Personal expenses should not be deducted when calculating the earnings of the company. Deducting personal expenses as business expenses result in the company’s actual earnings being under-reported. However, be aware that a party might claim that certain business expenses were actually personal in nature and should be added back to a company’s earnings as a means to artificially increase earnings. Examples of personal expenses can range from luxury cars, travel, vacation homes, and personal residence expenses such as real estate taxes and utilities to smaller amounts for country club dues and cellular phones. In order to identify if an expense deducted by the company is personal in nature or business related, it may be necessary to examine the underlying invoices for each transaction and/or interview key individuals. With respect to travel expenses, it may also be necessary to review copies of the airline tickets in order to identify the passengers and also examine the calendars of the individuals involved.

No. 3 – Incorrect Classifications.
A company’s earnings may also be misstated when transactions are misclassified in the accounting system. For example, if loans made by the company to the owner are classified as expenses, the company’s earnings will be understated. Loans made to a company’s owner should be treated as a receivable from the owner (an asset of the company) for the amount the owner is to repay. If the owner does not intend to repay the company, the transaction would be recorded as a distribution or dividend to the owner, not an expense. In addition, if payments made on a company’s outstanding debt are treated as expenses, earnings will be understated. These payments should be treated as a reduction of the loan amount. An examination of the financial statements may indicate possible miss-classifications. In addition, interviewing the company’s bookkeeper to gain an understanding of his/her background and experience may provide insight into how thoroughly the financial statements need to be examined.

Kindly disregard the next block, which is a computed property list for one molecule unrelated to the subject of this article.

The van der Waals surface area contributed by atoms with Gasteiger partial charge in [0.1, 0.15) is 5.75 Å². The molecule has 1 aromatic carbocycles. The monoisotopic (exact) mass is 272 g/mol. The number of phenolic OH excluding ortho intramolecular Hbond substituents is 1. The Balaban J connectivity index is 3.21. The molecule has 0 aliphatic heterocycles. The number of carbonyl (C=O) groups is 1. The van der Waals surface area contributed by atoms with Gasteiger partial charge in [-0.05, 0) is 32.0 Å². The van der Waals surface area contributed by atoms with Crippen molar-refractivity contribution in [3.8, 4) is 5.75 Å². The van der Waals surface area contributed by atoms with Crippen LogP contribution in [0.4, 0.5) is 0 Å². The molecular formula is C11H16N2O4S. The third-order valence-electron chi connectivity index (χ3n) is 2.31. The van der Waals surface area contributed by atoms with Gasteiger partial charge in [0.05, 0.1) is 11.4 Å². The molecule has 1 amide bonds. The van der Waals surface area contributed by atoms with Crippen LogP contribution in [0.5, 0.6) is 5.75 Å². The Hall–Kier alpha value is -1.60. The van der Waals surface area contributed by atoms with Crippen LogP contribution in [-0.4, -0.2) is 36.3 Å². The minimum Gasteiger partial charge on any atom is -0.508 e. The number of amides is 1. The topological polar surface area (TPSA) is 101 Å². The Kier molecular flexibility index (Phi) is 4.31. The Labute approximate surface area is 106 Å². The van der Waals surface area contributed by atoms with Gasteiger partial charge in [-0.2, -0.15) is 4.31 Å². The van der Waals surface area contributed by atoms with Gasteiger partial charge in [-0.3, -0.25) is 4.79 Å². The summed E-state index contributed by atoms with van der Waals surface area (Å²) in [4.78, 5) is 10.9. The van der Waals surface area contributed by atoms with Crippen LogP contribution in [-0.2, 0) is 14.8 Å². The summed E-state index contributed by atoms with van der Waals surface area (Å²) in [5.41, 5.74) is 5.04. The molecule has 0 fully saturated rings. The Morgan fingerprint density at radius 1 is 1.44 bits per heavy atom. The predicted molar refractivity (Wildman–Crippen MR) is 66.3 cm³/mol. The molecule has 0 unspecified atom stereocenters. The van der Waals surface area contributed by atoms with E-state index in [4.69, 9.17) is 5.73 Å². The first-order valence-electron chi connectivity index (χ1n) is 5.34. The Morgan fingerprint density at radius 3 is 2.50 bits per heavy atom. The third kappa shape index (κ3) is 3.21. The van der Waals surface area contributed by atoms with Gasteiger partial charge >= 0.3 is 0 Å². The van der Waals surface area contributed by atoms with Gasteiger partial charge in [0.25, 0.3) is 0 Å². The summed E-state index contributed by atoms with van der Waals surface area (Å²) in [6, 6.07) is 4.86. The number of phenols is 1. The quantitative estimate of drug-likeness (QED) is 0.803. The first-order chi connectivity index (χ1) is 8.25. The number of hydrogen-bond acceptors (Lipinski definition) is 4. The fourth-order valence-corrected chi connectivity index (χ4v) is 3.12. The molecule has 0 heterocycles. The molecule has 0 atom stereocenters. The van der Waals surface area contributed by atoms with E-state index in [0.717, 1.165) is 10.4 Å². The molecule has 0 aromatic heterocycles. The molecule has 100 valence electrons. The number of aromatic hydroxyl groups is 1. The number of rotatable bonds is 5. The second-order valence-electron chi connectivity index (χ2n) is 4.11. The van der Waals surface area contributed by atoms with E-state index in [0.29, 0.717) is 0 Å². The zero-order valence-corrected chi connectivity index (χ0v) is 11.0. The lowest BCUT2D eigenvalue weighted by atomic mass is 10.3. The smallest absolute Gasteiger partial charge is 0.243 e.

Next time you receive financial information from your client or the opposing party, remember that not all financial statements are equally credible. If audited financial statements are not available, a forensic accountant can assist in determining a more reasonable estimate of the company’s “true” earnings and the resulting impact on economic damages calculations, cash flow analyses and business valuations.


Jennifer Schiefert is a manager in the forensic accounting and valuation services area at Schechter Dokken Kanter with over 10 years of experience in accounting, tax and consulting. She has worked with clients in the banking, mortgage, manufacturing and professional services industries. Ms. Schiefert assists in providing litigation support services to legal counsel and their clients. She has worked on economic damages calculations, forensic accounting and fraud investigation engagements. Ms. Schiefert has also assisted with business valuations for estate and gift tax, marital dissolutions and shareholder dispute purposes.